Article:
The attorney of a former Grand Forks teacher accused of having sex with a student will get to interview the victim ahead of trial, but the defendant will not be allowed in the room during the deposition.

Grand Forks District Judge John Thelen ruled in favor Thursday of defense attorney Robert Hoy, who is representing former Central High School teacher James Patrick Whalen in the case. Whalen, 41, has been charged with three counts of corruption or solicitation of minors and one count of sexual assault, all felonies, after a high school-aged student told investigators they had sex multiple times last winter.

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The student has been interviewed four times for a total of five hours by school officials and law enforcement, said Haley Wamstad, a Grand Forks County assistant state's attorney who is prosecuting the case. The defense filed a motion to depose the victim for discovery, but Wamstad asked Thelen to quash the subpoena, stating the court has an obligation, according to the Child Victim and Witness Fair Treatment Standards Act, to protect the victim from repeated interviews that could cause "significant distress."

"Essentially, the defendant is asking the court to allow Mr. Hoy to question this juvenile victim about the details of her sexual relationship with a teacher before her parents, the defendant, Mr. Hoy and other strangers," Wamstad said. "If that isn't something that will unreasonably annoy, embarrass ... or cause undue burden to a victim of a sexual offense, I don't know what is."

The mother of the victim also objected to the deposition in an affidavit filed Aug. 8, stating her child did not want to be deposed by the defense.

"(M)y child has expressed fear and anxiety about the defendant's presence at a deposition," the mother wrote in the affidavit, adding "since this matter was revealed to authorities, it has caused significant stress to my child and our family."

The Herald does not typically identify victims of sex crimes unless the victim chooses to make his or her name public.

Hoy argued the defense has not had the opportunity to interview the student and an action that has not happened cannot be repeated. He also questioned why the state was concerned with interviews causing the victim stress when the defense wanted to interview her. The state's argument would have "held more water" if law enforcement agencies had collaborated with school officials to interview the victim once instead of four times, he said.

"Nowhere in the record is the state's outrage or concern expressed about law enforcement interviewing her (four) separate times for up to five hours and causing her stress of concern or emotional harm," Hoy said. "Apparently, that's OK. They can do it as much as they want, apparently according to the state's view of this."

If necessary, Hoy said, the victim could take breaks and have a "support person" present during the deposition.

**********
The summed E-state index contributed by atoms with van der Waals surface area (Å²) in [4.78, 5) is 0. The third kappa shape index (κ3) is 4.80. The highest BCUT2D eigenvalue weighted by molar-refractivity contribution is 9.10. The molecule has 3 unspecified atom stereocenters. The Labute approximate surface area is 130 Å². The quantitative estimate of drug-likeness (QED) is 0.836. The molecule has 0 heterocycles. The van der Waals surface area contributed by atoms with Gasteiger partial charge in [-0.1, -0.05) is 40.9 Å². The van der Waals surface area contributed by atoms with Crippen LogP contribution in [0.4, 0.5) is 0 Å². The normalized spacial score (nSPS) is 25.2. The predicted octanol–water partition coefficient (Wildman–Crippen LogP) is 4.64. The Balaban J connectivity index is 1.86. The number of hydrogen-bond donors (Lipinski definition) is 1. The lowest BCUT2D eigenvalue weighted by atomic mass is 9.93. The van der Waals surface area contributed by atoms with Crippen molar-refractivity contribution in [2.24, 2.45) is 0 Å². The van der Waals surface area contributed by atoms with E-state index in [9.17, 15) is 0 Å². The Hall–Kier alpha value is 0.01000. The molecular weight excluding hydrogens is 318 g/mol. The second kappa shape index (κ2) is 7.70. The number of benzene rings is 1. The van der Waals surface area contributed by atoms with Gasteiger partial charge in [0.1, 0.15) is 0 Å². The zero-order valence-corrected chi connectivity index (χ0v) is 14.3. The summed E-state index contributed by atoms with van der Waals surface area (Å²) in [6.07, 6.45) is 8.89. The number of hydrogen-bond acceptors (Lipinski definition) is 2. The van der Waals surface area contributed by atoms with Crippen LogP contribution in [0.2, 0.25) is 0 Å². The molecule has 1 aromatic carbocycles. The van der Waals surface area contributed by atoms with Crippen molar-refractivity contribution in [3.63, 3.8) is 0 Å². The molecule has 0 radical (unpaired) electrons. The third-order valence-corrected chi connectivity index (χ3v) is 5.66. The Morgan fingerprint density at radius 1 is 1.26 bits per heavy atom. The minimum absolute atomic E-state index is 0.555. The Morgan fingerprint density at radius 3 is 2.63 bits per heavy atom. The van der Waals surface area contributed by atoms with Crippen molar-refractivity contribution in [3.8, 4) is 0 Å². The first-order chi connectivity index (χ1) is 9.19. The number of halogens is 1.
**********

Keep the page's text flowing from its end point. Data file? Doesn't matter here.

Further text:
Thelen agreed and ordered conditions for the deposition, including that Whalen not be present, the deposition be limited to three hours and the defense not cross-examine the victim.

This isn't Hoy's first time defending a teacher who was accused of having sex with a student. Hoy successfully defended Fargo-area teacher Aaron Knodel when he faced five corruption or solicitation of minors, all felonies, last year in Cass County District Court after investigators said he had sexual relations with a 17-year-old student in 2009. Knodel, who returned to teach at Sheyenne High School after an April trial, was acquitted on three counts and the other two were dismissed.

Hoy is also defending Marissa Ashley Deslauriers, a former Bottineau (N.D.) High School teacher facing two sexual assault charges and one count of corruption or solicitation of minors, all felonies, after investigators accused her of engaging in sexual acts with at least two high school-aged boys last winter. A three-day trial is scheduled to begin Sept. 14.

Warrant in Minnesota

In a separate but related case, Whalen faces a third-degree felony criminal sexual conduct charge in Polk County District Court. The victim in the North Dakota case told police the two had sex in early January near Crookston. That charge was filed July 20, just as attorneys in North Dakota are preparing for trial in Grand Forks County, which may happen late fall.

Whalen failed to appear on the Minnesota charge Tuesday. Hoy sent a letter to the Polk County Attorney's office stating he had advised his client not to appear on the charge until court proceedings in Grand Forks County are completed.

"If we voluntarily appear (in Polk County), I have no assurances what the court would do with bail," he said, adding the bail could interfere with court proceedings in North Dakota. "They may set bail, and he may not be able to bail out."

Polk County issued a warrant for Whalen's arrest. That made it possible for any law enforcement officer to take Whalen into custody so he could be transported to Minnesota to face that charge, Wamstad said.

"It's the state's understanding that there is a deputy intending on arresting Mr. Whalen after court today," she said.

Typically, extradition in North Dakota cannot proceed until prosecutors file a motion with the court, which usually doesn't happen until an arrest is performed.

But Whalen offered to surrender himself voluntarily so Thelen could set bond and an extradition hearing, Hoy said. Polk County suggested Whalen be held without bond until an extradition hearing, but Thelen set a $5,000 surety bond after Hoy assured the court Whalen intended to face the Minnesota charge.

Hoy said it's likely North Dakota won't extradite Whalen to Minnesota until after the North Dakota cases are resolved.